COLLEGEVILLE, Pennsylvania (WPVI) -- It's no secret that caterers make a living off large crowds.
That's why a judge's decision declaring Governor Tom Wolf's outdoor and indoor gathering restrictions unconstitutional came as a sigh of relief for Sodiah Thomas who owns S&B Event Concepts and Catering in Collegeville.
Her only hope is that she can somehow make up what she lost.
"Everything that we could not reschedule for 2020 to 2021 we lost. So, our business pretty much shut down for the entire first half of the year," Thomas said.
The question now is whether the governor's appeal of the ruling will be successful.
Villanova Law Professor Michael Moreland says there is precedent for the governor's position. He cites a Supreme Court case from 1905 supporting a mandatory vaccination program.
"In that case, the court did say that constitutional liberties can be restricted in the name of public health in an emergency like that. But that's exactly where this judge, and some legal scholars, have said that doesn't mean the government can just do anything. There have to be some limitations on it," Moreland said.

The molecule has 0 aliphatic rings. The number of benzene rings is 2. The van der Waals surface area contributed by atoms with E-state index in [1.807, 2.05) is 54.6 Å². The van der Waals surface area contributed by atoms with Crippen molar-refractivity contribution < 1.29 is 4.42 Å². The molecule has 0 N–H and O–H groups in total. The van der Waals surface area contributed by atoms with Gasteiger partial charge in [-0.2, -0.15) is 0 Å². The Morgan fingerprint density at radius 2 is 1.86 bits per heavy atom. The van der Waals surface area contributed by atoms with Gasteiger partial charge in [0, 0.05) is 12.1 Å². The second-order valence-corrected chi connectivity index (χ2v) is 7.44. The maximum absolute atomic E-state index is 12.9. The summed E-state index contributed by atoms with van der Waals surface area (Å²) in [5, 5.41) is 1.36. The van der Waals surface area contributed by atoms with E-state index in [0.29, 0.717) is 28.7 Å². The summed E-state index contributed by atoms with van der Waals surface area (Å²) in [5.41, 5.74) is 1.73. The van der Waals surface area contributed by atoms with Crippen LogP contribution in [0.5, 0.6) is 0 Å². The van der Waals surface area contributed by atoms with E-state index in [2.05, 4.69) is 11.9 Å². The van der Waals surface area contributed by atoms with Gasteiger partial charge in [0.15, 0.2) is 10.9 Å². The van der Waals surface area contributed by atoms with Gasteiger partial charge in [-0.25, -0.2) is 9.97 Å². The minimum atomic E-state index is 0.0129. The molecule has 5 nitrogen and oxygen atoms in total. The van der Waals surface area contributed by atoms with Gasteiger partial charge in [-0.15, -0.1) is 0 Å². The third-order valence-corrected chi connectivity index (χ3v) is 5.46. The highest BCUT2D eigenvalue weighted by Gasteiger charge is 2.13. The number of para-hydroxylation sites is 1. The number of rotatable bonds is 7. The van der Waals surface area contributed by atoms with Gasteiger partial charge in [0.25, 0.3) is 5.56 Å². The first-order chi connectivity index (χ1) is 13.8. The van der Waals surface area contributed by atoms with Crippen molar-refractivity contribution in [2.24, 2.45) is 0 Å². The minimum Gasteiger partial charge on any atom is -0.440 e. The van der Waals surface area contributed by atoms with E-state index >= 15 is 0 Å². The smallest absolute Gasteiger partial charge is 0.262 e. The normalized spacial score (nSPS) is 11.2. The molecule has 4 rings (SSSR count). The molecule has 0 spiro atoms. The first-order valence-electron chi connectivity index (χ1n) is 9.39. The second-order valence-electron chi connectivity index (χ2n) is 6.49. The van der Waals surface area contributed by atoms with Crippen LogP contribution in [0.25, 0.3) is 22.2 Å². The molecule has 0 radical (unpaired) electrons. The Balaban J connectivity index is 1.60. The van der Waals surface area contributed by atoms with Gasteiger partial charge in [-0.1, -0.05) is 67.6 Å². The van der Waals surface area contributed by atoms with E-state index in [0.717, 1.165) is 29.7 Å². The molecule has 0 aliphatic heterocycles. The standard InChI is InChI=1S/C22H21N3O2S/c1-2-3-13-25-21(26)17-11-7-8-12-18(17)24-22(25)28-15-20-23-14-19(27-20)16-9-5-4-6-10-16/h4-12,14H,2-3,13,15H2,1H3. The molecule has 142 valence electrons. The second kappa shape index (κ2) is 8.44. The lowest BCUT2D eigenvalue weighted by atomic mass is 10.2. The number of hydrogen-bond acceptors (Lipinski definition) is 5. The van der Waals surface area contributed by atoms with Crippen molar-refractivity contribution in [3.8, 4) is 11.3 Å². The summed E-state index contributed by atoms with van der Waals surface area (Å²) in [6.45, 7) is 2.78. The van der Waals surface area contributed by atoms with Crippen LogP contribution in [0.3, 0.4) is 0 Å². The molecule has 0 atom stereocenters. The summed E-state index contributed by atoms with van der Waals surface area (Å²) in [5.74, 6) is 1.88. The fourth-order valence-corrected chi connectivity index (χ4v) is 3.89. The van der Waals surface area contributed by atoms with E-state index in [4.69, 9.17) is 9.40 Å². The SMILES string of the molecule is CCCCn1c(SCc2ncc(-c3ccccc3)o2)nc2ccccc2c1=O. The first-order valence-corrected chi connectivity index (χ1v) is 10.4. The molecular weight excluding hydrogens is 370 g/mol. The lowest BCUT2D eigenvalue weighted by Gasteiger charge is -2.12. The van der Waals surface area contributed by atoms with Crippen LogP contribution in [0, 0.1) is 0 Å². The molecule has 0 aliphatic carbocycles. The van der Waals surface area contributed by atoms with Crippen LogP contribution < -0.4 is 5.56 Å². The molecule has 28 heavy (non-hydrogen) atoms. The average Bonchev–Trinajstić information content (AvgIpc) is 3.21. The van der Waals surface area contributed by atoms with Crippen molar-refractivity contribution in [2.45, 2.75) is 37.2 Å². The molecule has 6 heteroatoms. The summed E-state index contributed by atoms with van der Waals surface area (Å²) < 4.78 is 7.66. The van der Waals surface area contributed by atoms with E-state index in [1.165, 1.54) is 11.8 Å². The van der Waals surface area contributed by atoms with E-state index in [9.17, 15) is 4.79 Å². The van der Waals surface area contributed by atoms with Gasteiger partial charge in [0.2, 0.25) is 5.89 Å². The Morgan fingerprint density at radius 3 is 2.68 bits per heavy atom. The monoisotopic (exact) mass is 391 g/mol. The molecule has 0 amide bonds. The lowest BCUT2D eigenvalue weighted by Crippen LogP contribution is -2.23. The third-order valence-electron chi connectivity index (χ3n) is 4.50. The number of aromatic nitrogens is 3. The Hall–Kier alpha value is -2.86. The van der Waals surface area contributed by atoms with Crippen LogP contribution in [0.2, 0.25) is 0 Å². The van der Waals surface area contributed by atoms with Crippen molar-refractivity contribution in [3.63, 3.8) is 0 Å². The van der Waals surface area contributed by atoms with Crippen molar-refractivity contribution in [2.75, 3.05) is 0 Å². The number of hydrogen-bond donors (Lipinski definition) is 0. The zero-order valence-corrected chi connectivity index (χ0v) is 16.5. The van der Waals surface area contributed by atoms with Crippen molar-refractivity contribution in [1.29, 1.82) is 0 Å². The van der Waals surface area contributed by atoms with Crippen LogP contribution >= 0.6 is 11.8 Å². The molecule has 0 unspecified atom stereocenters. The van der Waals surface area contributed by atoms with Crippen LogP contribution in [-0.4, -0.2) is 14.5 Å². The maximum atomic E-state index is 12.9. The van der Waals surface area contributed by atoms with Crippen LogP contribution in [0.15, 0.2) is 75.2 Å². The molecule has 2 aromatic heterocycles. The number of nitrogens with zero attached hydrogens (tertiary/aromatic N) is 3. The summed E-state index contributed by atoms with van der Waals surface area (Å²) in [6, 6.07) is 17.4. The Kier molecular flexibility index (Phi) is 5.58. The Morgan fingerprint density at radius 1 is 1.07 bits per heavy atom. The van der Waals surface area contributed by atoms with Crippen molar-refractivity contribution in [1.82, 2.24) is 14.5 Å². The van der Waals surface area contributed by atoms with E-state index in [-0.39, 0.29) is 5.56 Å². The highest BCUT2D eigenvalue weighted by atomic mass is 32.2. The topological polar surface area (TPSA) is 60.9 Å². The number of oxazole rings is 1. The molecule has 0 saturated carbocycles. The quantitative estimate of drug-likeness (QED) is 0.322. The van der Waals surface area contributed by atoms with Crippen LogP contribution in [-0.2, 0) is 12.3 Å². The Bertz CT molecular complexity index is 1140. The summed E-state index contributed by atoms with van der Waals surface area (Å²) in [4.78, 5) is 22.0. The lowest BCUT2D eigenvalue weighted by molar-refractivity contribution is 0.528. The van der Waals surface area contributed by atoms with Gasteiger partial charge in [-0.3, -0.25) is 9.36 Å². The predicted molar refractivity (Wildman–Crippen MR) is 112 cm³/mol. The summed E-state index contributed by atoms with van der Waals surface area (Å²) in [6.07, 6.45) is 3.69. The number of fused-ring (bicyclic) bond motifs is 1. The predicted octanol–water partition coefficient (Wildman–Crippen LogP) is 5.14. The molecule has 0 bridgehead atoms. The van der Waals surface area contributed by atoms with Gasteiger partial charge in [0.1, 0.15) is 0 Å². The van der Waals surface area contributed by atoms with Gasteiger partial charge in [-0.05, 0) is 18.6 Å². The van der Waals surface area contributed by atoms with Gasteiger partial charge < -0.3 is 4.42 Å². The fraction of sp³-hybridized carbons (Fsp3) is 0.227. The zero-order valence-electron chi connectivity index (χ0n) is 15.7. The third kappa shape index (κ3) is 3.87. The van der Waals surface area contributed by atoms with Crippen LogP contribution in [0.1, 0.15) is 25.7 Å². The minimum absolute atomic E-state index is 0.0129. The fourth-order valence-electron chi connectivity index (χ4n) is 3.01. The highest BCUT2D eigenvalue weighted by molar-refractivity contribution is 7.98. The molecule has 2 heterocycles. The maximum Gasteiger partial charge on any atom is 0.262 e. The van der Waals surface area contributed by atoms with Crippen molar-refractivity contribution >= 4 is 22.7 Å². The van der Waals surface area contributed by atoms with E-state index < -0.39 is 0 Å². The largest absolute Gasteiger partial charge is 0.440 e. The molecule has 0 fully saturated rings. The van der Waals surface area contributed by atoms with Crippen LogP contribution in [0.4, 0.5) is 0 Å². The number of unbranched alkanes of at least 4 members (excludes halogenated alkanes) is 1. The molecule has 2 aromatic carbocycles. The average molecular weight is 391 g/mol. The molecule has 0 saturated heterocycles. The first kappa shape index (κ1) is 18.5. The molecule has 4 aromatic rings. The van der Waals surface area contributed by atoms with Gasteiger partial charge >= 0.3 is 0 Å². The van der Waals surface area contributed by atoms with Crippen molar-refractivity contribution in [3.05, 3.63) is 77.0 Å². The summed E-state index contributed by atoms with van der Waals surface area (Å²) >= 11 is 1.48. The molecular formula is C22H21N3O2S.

Meanwhile, officials from Philadelphia say the ruling has no impact on the city's restrictions including a lingering ban on gatherings exceeding 150 people.
Thomas has this message for her customers as she hopes the judge's decision isn't too little, too late, for her business.
"The fall is coming now, so it's getting cold. You can't do too much outside now. So, we're telling them, 'Hang in there. We're working with them as much as we possibly can.' We love you and we feel for them as much as ourselves." Thomas said.
Local caterers among those hoping courts uphold ruling that Pennsylvania shutdowns were unconstitutional
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